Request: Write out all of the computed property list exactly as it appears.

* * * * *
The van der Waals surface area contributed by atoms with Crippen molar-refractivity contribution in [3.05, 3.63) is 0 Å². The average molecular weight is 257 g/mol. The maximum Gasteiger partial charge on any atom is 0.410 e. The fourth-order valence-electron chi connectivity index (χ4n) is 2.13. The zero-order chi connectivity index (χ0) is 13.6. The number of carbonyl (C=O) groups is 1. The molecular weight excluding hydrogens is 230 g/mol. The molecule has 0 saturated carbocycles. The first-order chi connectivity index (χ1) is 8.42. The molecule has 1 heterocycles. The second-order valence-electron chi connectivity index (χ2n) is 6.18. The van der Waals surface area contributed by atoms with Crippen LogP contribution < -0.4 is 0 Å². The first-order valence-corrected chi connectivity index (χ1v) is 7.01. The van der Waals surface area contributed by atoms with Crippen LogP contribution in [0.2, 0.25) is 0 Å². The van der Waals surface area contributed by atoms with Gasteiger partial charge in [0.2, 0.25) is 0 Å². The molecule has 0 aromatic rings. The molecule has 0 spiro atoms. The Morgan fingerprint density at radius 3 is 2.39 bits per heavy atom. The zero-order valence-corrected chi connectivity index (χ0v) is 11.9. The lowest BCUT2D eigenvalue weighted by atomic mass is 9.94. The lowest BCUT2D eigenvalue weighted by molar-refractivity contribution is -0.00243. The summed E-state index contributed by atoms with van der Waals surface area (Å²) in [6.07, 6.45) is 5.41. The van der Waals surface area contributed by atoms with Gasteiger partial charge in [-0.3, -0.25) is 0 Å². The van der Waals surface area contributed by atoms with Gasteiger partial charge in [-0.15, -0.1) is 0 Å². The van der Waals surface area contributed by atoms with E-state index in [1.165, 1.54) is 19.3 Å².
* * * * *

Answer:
The van der Waals surface area contributed by atoms with Crippen molar-refractivity contribution in [3.05, 3.63) is 0 Å². The average molecular weight is 257 g/mol. The maximum Gasteiger partial charge on any atom is 0.410 e. The fourth-order valence-electron chi connectivity index (χ4n) is 2.13. The zero-order chi connectivity index (χ0) is 13.6. The number of carbonyl (C=O) groups is 1. The molecular weight excluding hydrogens is 230 g/mol. The molecule has 0 saturated carbocycles. The first-order chi connectivity index (χ1) is 8.42. The molecule has 1 heterocycles. The second-order valence-electron chi connectivity index (χ2n) is 6.18. The van der Waals surface area contributed by atoms with Crippen LogP contribution < -0.4 is 0 Å². The first-order valence-corrected chi connectivity index (χ1v) is 7.01. The van der Waals surface area contributed by atoms with Crippen LogP contribution in [0.2, 0.25) is 0 Å². The van der Waals surface area contributed by atoms with Gasteiger partial charge in [0.2, 0.25) is 0 Å². The molecule has 0 aromatic rings. The molecule has 0 spiro atoms. The Morgan fingerprint density at radius 3 is 2.39 bits per heavy atom. The zero-order valence-corrected chi connectivity index (χ0v) is 11.9. The lowest BCUT2D eigenvalue weighted by atomic mass is 9.94. The lowest BCUT2D eigenvalue weighted by molar-refractivity contribution is -0.00243. The summed E-state index contributed by atoms with van der Waals surface area (Å²) in [6.07, 6.45) is 5.41. The van der Waals surface area contributed by atoms with Gasteiger partial charge in [-0.3, -0.25) is 0 Å². The van der Waals surface area contributed by atoms with Gasteiger partial charge in [-0.15, -0.1) is 0 Å². The van der Waals surface area contributed by atoms with E-state index in [1.165, 1.54) is 19.3 Å².